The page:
BRYCE WARNES
culture@ubyssey.ca
Last week, we looked through the
varied and ever-changing world of
which alcoholic beverages to keep
inyour house. In today's, we look
atyour miscellaneous materials.
THAT EXTRA SOMETHING
Now that you have your basic liquors assembled, you'll need a few
extra ingredients to turn them
into cocktails. Two essential items
will prepare your bar for anything
you (or your guests) throw at it.
"Everyone needs to have orange liqueur in their house,"
said Ryan Boyd, who manages and teaches courses at Fine
Art Bartending School. Orange
liqueurs come under two well-
known brand names: Triple Sec
(cheap) and Cointreau (expensive).
Ifyou stock orange liqueur inyour
home bar, you can expect to use
it often. From cosmos to cranti-
nis, Triple Sec or Cointreau show
up in cocktails across the board.
The hint of citrus that orange
liqueur adds increases the complexity of flavour in a drink. "It's
not thatyou say to yourself, 'Oh,
this Cosmo tastes like orange,'"
said Boyd. "It just adds a layer
of depth..The orange doesn't hit
you in a Mojito, but it's there if
you look for it."
The second essential liqueur?
Bitters. Originally alcohol infused
with aromatic blends of herbs and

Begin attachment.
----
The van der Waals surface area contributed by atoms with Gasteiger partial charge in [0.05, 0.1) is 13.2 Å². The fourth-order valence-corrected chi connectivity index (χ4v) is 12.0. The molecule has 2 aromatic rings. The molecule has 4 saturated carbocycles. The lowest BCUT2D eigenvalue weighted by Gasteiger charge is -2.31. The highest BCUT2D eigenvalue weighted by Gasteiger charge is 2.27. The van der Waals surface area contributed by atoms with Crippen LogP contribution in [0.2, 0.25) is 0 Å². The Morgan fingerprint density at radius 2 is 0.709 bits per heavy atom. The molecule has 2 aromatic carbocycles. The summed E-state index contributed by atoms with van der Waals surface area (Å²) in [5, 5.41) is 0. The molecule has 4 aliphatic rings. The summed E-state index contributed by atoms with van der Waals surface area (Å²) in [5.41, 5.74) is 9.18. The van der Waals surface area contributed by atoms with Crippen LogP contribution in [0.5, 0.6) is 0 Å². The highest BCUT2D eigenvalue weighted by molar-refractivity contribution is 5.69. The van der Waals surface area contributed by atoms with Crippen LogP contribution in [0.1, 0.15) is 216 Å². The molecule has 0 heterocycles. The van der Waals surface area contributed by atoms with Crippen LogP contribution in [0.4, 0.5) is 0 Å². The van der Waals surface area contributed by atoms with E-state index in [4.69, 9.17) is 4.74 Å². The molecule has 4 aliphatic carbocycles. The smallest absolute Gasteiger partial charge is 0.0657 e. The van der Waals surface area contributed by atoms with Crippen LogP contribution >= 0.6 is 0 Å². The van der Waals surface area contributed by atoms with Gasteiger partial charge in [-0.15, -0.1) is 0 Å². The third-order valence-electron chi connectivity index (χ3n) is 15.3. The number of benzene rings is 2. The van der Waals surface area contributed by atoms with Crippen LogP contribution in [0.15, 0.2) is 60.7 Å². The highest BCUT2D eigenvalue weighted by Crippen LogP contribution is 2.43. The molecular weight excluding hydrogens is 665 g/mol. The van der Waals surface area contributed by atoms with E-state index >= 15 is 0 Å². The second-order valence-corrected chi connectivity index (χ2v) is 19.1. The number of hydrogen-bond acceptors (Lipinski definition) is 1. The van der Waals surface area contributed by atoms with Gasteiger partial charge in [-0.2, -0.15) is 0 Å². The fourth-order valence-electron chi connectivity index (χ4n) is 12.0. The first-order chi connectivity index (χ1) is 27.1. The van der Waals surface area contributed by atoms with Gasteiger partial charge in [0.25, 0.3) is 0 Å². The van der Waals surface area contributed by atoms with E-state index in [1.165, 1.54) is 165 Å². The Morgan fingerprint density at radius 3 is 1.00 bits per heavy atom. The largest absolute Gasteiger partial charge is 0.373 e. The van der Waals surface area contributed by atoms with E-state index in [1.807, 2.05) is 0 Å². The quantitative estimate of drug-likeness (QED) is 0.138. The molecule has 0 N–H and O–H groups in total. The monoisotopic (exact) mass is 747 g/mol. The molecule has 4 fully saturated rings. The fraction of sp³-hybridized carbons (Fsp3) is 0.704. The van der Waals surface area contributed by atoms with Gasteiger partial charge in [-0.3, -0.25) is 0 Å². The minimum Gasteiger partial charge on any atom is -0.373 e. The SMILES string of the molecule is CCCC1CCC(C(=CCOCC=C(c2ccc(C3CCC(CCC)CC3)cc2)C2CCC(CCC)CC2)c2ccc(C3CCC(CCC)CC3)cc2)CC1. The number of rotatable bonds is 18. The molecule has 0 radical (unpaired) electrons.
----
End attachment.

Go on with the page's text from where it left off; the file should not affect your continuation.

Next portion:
spices and used for medicinal purposes, bitters became popular in
cocktails early in the 20th century. The mostwell-knownbrand is
Angostura. It's available in most
supermarkets in their homebrew
section. Many classic cocktails —
including Don Draper's go-to beverage, the Old Fashioned—rely
on a few dashes of bitters to give
them spice and complexity.
SQUEEZE MY LEMON
Three essential garnishes deserve
your focus: lemons, limes and olives. The latter only really show
up in classic martinis, which,
as suggested before, don't hold
a large share of today's popular
drinks list among twenty-somethings. But they're worth keeping for nostalgia's sake—and because it would be absurd to have
ahome bar and notbe able to prepare martinis.
Lemons and limes don't really need justification. Even the ice
water you get in restaurants usually features one of them. They're
an easy go-to for a twist of flavour,
and can be served either as slices or as ingredients, using their
juice or their zest (peel).
"You can get as fancy as you feel
like," said Boyd, in regard to garnishes. "Ifyou're making an apple martini and you have apples,